Live Free or Die? Hardly.

October 1, 2004

October 2004

Live Free or Die? Hardly.

IJ Challenges N.H. Home Inspection Law

By Bert Gall

Every person’s home is his castle, unless he lives in New Hampshire. Under that state’s home inspection law, local government officials can obtain a warrant to search the home of any person who refuses to allow a government-hired inspector to conduct an interior inspection for the purpose of property-tax assessment. If officials don’t want to take the time to get a warrant, they don’t have to. That’s because the law punishes anyone who refuses to “consent” to a search of his home by eliminating his right to appeal his assessment.

In short, the statute puts Granite State homeowners between a rock and a hard place: no matter what they do, government employees can either force their way into their homes or punish them if they refuse to consent to a search by an inspector.

Because New Hampshire has cast aside the Fourth Amendment rights of its citizens, the Institute for Justice joined with four New Hampshire residents in August to challenge this unconstitutional law. Phil Smith and Tony Stanizzi are homeowners in the town of Hollis, N.H. After they refused to allow searches of their families’ homes by government-hired inspectors, they lost their right to appeal their assessments—even though they wanted to appeal the assessed value of their land, not their homes. Tony and Alicia Lekas, who live in the town of Hudson, face the threat of an unconstitutional search of their home next year. Our clients are outraged that the home inspection law attempts to force them to let strangers invade their privacy by roaming through every room in their homes.

As Phil says, “Government employees in the ‘Live Free or Die’ state shouldn’t be allowed to intrude into my family’s home or penalize me merely for exercising my Fourth Amendment rights.”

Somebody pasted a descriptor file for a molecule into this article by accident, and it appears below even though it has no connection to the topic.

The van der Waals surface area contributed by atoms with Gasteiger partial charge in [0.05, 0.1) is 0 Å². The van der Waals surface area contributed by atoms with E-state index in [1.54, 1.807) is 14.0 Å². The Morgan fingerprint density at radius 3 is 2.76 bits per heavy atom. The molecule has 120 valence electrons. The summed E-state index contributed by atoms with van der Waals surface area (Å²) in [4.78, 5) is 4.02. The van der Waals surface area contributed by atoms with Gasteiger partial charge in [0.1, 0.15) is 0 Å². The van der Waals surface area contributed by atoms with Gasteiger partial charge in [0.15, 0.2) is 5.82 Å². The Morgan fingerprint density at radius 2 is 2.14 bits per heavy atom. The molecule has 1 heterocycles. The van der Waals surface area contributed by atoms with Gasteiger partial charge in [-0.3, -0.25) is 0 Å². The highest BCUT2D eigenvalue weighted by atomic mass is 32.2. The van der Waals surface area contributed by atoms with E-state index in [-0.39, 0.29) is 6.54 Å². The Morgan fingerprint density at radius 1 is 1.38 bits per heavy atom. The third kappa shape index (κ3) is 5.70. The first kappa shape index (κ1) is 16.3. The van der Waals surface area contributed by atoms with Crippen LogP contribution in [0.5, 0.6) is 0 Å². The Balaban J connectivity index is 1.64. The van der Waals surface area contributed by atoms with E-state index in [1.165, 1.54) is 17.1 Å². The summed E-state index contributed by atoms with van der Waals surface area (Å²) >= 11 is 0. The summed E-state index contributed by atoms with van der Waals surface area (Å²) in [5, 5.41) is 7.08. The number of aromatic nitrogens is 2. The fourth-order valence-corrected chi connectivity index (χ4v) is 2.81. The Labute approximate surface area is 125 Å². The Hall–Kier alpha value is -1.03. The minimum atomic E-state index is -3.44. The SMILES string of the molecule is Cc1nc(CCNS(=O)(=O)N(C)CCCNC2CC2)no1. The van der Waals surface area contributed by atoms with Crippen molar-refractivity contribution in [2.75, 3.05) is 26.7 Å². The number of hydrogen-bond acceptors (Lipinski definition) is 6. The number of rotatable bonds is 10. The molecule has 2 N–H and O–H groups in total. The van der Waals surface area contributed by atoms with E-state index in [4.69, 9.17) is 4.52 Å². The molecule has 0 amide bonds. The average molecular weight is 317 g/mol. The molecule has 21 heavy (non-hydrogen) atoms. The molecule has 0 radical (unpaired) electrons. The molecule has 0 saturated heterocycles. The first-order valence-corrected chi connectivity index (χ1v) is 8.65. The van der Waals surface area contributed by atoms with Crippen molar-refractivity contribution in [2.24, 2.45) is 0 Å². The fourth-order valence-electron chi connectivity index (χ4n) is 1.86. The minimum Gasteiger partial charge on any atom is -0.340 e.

Under New Hampshire’s law, it is actually easier for government employees to search the homes of law-abiding citizens than it is to search the homes of suspected criminals. While government employees have to obtain a warrant based on “probable cause” that a law has been broken to search the home of a suspected criminal, the law takes away that protection for law-abiding citizens. The Fourth Amendment forbids such an absurd result.

What’s equally absurd about this result is that government officials do not need to get inside people’s homes to assess home values properly and equitably. Many states reassess home values without conducting interior inspections, and only a handful punish homeowners by terminating their right to appeal if they refuse to submit to a search. IJ’s clients were willing to cooperate with inspectors by answering questions about their homes, discussing publicly available documents about their homes and allowing exterior inspections—techniques regularly used by many other states that do not trample upon the Fourth Amendment rights of their citizens.

IJ has a history of protecting people from government attempts to roll back their Fourth Amendment rights. For example, six years ago in Park Forest, Ill., IJ secured a federal court ruling that that city’s rental inspection scheme—in which the city tried to search people’s homes without their consent—was unconstitutional.

With this case, IJ continues to protect the sanctity of every American’s home from the intrusions of big government.

Bert Gall is an Institute for Justice staff attorney.

Also in this issue

Hairbraiding Lawsuits Make A National Case For Economic Liberty

Know Law Students Who Love Liberty?

Florida Choice Fight Continues

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